It was a wrong, bad idea, which could never have worked. And the cost of trying to make it work has been high upon our military, whose service to our nation we should be trying to make easier, not impeding.
This book has the human stories, but it also has the numbers, combined together to reach an irrefutable conclusion:
The gay ban needs to be lifted, and lifted now.
Dr. Frank has written a truly admirable work - complete, compelling, and convincing. It should be mandatory reading for military and Congressional leaders. DADT will be repealed only when our leaders come to understand its history and its results, and dispel the pervasive myths surrounding gay military service. This book is the tool they need.
Pace Dr. Frank, though, not all proponents of DADT are bigots. I think most simply subscribe to the "conventional wisdom" of the past and wrongly see repeal -- especially in wartime -- as a risky and imprudent leap into the unknown. It is those decisionmakers and influencers who, above all, need to read and internalize the message of this fine book.
Repealing the DADT law and other barriers will not be easy. I believe President Obama will address these issues in due time, but I applaud and encourage his caution. DADT became Federal law, instead of mere policy, because the Clinton administration underestimated the difficulty and made the classic rookie bridge mistake of failing to clear trumps. Nor can we simply ignore the religious right, well represented in today's armed forces. Our country can ill afford to lose this battle again through excessive haste.
Frank underscores how much the United States has changed in its collective views on homosexuality since the policy went into effect, and this, perhaps more than anything else, will one day very soon overturn it. But the narrative of "Unfriendly Fire" takes us through the entire fifteen-year course...from Sam Nunn's pre-determined Senate hearings and the weak response by the new Clinton administration...to the testimonies at present of the men and women in uniform....straight and gay...regarding their attitudes towards serving with each other and the tight cohesiveness of their units which is tantamount to military success.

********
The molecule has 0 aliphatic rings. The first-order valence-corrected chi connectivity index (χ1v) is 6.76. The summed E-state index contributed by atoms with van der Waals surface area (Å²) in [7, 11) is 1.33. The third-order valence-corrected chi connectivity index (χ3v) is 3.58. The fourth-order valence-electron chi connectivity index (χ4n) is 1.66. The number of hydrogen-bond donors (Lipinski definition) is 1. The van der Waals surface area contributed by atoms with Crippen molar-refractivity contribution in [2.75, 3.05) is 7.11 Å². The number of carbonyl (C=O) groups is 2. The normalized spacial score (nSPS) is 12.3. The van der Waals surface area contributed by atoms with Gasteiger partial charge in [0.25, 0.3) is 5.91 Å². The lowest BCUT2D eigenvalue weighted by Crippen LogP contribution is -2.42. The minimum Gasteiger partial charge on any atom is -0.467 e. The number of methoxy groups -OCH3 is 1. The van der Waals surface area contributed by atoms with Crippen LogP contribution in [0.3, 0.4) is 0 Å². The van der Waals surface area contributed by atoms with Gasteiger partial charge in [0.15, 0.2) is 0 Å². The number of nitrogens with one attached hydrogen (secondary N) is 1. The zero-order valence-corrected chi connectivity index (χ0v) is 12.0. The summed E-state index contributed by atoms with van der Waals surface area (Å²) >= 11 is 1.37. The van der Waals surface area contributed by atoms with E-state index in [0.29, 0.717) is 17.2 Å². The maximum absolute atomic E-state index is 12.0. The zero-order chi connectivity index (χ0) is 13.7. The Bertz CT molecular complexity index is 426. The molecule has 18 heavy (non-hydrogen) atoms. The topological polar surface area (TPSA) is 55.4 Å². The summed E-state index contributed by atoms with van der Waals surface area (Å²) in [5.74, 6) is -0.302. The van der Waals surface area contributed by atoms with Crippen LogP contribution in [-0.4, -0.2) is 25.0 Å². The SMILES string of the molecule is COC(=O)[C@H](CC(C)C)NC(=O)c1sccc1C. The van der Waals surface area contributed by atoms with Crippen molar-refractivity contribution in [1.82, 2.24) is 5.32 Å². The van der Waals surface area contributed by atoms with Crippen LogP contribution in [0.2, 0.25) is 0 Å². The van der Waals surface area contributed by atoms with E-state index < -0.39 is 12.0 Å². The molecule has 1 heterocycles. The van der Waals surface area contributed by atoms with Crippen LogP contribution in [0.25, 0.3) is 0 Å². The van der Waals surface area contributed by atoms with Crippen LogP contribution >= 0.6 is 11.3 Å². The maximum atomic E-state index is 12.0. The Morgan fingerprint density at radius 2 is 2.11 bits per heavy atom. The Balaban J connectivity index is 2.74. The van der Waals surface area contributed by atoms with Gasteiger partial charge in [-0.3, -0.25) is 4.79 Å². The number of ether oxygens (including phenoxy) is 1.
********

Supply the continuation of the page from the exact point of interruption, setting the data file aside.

Perhaps it really took wars in Iraq and Afghanistan to let in the light about gay service, especially after many thousands of gays were tossed out of the military at a time when their service was desperately needed. Frank really hits home when he describes the loss of translators...without replacements...and what that did to the units who lost those people. As a further point he tells of convicted felons being allowed in to beef up "the numbers".
"Unfriendly Fire" ends on an upbeat note, reflecting the positive change in attitudes of both military and non-military people who look at the gay ban today. Yet I couldn't help but wonder if men and women in uniform might be subject to dismissal just for reading Frank's book. I hope not.Read more ›
Most Recent Customer Reviews
The best book on this subject. Essential reading. Really well researched, and a good read, too. Every library should have a copy.Published on November 27, 2013 by Dave Cullen
'Got it on time and the book is of good quality. It looks like it's been shelved for many years, but I don't blame the seller - this is such a niche market book. Read morePublished on December 10, 2012 by Rui
It was for an essay that i had to write, one of my four sources. It was ok, kinda boring. IMO it was pretty biased.Published on January 23, 2011 by Ira
This book is definitely pro-gay. It distorts, misinterprets and skews facts to its advantage. Definitely one-sided. To be read with a grain of salt as to its accuracy and value.Published on April 27, 2010 by pvic
Examining the military's own record, Nathaniel Frank makes the tight case that 'don't ask don't tell' has ultimately undercut the military's effectiveness and readiness. Read morePublished on March 28, 2010 by Robin Orlowski
The notes on the Kindle edition of this book are not linked, which is highly annoying. I have not finished reading the book, so I am not rating or reviewing the content, only the... Read morePublished on February 22, 2010 by Abby
I was hoping this book would once and for all make me decide how I think about this important issue, but it really didn't. Read morePublished on September 27, 2009 by So. Calif book reader
for the intellectual and for the pleasure reader who is unaware of the dont ask dont tell policy of the clinton administration. Read morePublished on July 22, 2009 by A. Lopez